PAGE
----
And yes, Kevin Gregg is another of these low-innings cheapies. But his peripherals are a cut above: a 1.05 WHIP, which is by far the best available among starters (as far as I know) to go along with a .676 OPS against.
The low strikeout rate (5.11/nine) worries me, which is why I also considered taking Roger Clemens earlier in the draft. Still, a 1.05 WHIP isn't anything to be sneezed at, especially if he doesn't give up much in the way of extra-base hits.
I'll either fill out the rotation or snag another reliever on the way back around.
posted by Jefflink 8:59 AM 
Monday, February 16, 2004
Better late than never: An online chat with Paul DePodesta just started at 5 p.m. PST. That's a link to submit questions. I just found this and thought I'd pass it along.
posted by Jefflink 5:37 PM 
Something worth more outrage than the A-Rod trade: If Charles Pickering had his way, my wife and I would have to serve jail time for our marriage because I'm white and she's not.
Who is Charles Pickering? Some lunatic-fringe Klansman? Afraid not. He's now a federal judge. President Bush just appointed him to the Fifth Circuit Court of appeals through a back-door "recess appointment" designed to bypass the normal Senate approval process.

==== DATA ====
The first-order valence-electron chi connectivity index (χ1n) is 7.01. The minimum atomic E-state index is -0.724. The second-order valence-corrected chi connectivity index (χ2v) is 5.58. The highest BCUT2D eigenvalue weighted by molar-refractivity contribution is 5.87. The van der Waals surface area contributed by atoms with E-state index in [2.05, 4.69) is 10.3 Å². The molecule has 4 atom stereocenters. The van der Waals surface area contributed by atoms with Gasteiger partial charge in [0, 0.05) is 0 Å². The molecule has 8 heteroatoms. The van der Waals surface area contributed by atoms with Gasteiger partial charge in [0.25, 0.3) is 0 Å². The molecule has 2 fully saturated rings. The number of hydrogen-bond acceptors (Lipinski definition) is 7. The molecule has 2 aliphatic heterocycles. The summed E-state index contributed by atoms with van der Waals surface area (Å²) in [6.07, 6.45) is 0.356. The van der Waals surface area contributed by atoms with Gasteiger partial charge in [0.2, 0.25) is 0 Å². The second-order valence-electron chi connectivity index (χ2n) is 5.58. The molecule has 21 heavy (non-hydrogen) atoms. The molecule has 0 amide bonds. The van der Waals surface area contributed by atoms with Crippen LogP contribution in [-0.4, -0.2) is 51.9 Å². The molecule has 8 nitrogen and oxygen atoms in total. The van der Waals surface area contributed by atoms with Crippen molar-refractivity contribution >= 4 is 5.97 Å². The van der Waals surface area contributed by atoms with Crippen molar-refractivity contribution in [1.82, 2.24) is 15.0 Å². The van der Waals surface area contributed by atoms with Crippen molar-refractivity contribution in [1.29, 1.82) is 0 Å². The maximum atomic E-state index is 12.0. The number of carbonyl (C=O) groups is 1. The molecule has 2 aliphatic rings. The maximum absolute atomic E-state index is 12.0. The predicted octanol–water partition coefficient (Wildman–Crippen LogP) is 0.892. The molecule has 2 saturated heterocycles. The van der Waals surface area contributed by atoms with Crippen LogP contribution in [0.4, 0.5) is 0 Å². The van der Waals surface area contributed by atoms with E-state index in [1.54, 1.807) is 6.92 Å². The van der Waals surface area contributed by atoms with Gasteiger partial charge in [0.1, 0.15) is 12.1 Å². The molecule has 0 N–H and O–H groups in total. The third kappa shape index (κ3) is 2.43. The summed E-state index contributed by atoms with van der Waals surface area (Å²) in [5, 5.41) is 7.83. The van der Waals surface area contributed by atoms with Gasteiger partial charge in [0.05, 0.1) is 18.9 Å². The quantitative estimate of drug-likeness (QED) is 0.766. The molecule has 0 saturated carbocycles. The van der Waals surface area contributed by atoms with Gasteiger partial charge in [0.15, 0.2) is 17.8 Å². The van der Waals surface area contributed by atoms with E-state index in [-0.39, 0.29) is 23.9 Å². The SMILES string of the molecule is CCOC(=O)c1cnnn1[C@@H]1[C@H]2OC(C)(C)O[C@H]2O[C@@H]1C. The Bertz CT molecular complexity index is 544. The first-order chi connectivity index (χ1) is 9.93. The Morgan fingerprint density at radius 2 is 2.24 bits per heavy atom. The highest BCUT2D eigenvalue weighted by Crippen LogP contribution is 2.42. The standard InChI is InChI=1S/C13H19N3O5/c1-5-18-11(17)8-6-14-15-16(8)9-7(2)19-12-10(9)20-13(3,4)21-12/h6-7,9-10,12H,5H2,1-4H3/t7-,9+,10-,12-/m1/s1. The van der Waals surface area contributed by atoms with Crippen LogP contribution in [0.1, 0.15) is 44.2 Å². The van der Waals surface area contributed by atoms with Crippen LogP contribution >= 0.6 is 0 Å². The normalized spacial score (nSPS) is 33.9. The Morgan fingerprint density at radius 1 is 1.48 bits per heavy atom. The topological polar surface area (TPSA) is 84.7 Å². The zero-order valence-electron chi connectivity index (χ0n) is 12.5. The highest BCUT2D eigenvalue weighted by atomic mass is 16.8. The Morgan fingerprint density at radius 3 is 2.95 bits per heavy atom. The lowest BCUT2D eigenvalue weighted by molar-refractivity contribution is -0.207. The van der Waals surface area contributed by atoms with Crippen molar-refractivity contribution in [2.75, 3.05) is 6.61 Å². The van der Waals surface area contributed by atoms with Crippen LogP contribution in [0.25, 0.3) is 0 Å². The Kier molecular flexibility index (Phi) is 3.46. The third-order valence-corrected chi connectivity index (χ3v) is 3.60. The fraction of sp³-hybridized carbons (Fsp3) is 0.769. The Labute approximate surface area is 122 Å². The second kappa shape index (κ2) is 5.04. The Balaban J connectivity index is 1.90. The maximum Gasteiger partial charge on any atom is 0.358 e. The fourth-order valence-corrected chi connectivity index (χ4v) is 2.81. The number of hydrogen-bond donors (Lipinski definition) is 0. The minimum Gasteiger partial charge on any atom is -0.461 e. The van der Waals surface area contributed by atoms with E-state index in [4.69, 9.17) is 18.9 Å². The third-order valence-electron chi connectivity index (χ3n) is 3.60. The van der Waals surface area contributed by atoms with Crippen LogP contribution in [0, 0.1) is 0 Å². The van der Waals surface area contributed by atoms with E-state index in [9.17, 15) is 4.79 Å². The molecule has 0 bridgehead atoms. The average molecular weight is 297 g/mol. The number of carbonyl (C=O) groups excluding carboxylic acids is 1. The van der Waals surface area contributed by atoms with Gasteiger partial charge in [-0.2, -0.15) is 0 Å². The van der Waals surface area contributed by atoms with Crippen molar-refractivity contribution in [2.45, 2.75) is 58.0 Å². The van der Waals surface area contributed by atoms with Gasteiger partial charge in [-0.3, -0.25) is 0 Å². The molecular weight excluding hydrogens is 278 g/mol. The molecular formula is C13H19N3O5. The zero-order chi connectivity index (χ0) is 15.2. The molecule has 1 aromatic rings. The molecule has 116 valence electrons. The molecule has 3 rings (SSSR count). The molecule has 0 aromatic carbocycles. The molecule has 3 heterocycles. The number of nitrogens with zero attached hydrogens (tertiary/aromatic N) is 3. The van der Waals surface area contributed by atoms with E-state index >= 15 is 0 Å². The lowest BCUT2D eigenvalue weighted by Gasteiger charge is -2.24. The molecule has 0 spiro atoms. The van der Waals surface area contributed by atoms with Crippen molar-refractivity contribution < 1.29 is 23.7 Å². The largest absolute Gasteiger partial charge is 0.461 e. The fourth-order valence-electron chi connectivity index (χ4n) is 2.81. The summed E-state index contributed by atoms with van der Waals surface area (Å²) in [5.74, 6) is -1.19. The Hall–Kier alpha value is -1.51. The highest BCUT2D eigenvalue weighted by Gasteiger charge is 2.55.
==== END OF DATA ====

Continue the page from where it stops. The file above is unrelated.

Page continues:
I'm shocked that people like Pickering still exist in America. I'm horrified that he's going to have power to interpret laws that affect millions of us.
Saturday was Valentine's Day. And this clown has argued in favor of making my marriage illegal. Unbelievable.
We now return you to your regularly scheduled frivolous fantasy baseball experience: The Optimist is freakin' killing me. Two rounds in a row he's bagged players I coveted: This time it's Rheal Cormier, who holds lefties to a miserable .384 OPS. If he pitches to Bonds, it'll be like the irresistible force and the possibly chemically enhanced object.
Another nice find: James at Cracking the Safe plucks Luis Castillo out of the ether to fill his second base slot. Though Castillo lacks power against right-handed pitching, this is a solid value pick: Value over replacement player (VORP) statistics rate him higher than Jeff Kent, Mark Grudzielanek, Placido Polanco and Ray Durham, all of whom were selected earlier.
Two interesting questions that I will be interested to see how Diamond Mind resolves.